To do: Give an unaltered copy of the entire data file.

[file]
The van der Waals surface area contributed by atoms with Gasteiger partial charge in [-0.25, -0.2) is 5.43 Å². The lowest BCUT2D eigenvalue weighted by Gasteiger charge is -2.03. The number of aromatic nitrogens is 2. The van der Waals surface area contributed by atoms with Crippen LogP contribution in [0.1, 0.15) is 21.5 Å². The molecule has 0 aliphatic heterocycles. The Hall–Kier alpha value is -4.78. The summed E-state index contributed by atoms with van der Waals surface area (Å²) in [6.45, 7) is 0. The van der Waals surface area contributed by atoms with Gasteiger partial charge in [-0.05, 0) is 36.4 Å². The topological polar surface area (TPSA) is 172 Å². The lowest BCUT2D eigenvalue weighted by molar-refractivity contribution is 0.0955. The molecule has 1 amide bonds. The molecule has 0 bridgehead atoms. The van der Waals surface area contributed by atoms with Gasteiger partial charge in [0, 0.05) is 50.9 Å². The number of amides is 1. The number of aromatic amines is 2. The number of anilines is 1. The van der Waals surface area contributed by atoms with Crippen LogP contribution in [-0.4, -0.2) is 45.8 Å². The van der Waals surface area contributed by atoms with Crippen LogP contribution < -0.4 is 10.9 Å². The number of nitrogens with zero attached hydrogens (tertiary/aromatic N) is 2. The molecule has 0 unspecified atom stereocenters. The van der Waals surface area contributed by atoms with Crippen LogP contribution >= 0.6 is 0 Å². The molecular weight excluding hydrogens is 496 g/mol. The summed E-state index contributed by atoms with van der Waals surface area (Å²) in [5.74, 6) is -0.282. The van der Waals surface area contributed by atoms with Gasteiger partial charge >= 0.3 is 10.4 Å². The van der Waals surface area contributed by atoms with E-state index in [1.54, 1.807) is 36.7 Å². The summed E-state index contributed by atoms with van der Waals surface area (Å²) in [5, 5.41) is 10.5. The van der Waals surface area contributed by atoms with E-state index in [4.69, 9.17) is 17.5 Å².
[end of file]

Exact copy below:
The van der Waals surface area contributed by atoms with Gasteiger partial charge in [-0.25, -0.2) is 5.43 Å². The lowest BCUT2D eigenvalue weighted by Gasteiger charge is -2.03. The number of aromatic nitrogens is 2. The van der Waals surface area contributed by atoms with Crippen LogP contribution in [0.1, 0.15) is 21.5 Å². The molecule has 0 aliphatic heterocycles. The Hall–Kier alpha value is -4.78. The summed E-state index contributed by atoms with van der Waals surface area (Å²) in [6.45, 7) is 0. The van der Waals surface area contributed by atoms with Gasteiger partial charge in [-0.05, 0) is 36.4 Å². The topological polar surface area (TPSA) is 172 Å². The lowest BCUT2D eigenvalue weighted by molar-refractivity contribution is 0.0955. The molecule has 1 amide bonds. The molecule has 0 bridgehead atoms. The van der Waals surface area contributed by atoms with Gasteiger partial charge in [0, 0.05) is 50.9 Å². The number of amides is 1. The number of aromatic amines is 2. The number of anilines is 1. The van der Waals surface area contributed by atoms with Crippen LogP contribution in [-0.4, -0.2) is 45.8 Å². The van der Waals surface area contributed by atoms with Crippen LogP contribution < -0.4 is 10.9 Å². The number of nitrogens with zero attached hydrogens (tertiary/aromatic N) is 2. The molecule has 0 unspecified atom stereocenters. The van der Waals surface area contributed by atoms with Crippen LogP contribution >= 0.6 is 0 Å². The molecular weight excluding hydrogens is 496 g/mol. The summed E-state index contributed by atoms with van der Waals surface area (Å²) in [5.74, 6) is -0.282. The van der Waals surface area contributed by atoms with Gasteiger partial charge >= 0.3 is 10.4 Å². The van der Waals surface area contributed by atoms with E-state index in [1.54, 1.807) is 36.7 Å². The summed E-state index contributed by atoms with van der Waals surface area (Å²) in [5, 5.41) is 10.5. The van der Waals surface area contributed by atoms with E-state index in [4.69, 9.17) is 17.5 Å².